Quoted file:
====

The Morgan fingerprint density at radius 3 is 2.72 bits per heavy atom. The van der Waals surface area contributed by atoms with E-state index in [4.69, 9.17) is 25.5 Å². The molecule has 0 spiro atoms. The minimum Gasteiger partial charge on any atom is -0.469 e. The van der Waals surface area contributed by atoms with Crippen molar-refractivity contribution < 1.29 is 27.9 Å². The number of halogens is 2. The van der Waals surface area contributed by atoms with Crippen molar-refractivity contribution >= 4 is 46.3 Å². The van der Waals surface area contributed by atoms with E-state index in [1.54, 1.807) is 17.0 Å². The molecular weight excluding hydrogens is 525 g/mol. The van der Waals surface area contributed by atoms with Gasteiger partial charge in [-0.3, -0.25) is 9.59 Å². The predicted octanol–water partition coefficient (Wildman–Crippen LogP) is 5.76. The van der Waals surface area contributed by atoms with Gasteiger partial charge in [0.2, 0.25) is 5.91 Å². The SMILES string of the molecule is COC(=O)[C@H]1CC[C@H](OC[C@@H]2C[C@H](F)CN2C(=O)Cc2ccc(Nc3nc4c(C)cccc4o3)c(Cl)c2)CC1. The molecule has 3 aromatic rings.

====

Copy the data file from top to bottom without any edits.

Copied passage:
The Morgan fingerprint density at radius 3 is 2.72 bits per heavy atom. The van der Waals surface area contributed by atoms with E-state index in [4.69, 9.17) is 25.5 Å². The molecule has 0 spiro atoms. The minimum Gasteiger partial charge on any atom is -0.469 e. The van der Waals surface area contributed by atoms with Crippen molar-refractivity contribution < 1.29 is 27.9 Å². The number of halogens is 2. The van der Waals surface area contributed by atoms with Crippen molar-refractivity contribution >= 4 is 46.3 Å². The van der Waals surface area contributed by atoms with E-state index in [1.54, 1.807) is 17.0 Å². The molecular weight excluding hydrogens is 525 g/mol. The van der Waals surface area contributed by atoms with Gasteiger partial charge in [-0.3, -0.25) is 9.59 Å². The predicted octanol–water partition coefficient (Wildman–Crippen LogP) is 5.76. The van der Waals surface area contributed by atoms with Gasteiger partial charge in [0.2, 0.25) is 5.91 Å². The SMILES string of the molecule is COC(=O)[C@H]1CC[C@H](OC[C@@H]2C[C@H](F)CN2C(=O)Cc2ccc(Nc3nc4c(C)cccc4o3)c(Cl)c2)CC1. The molecule has 3 aromatic rings.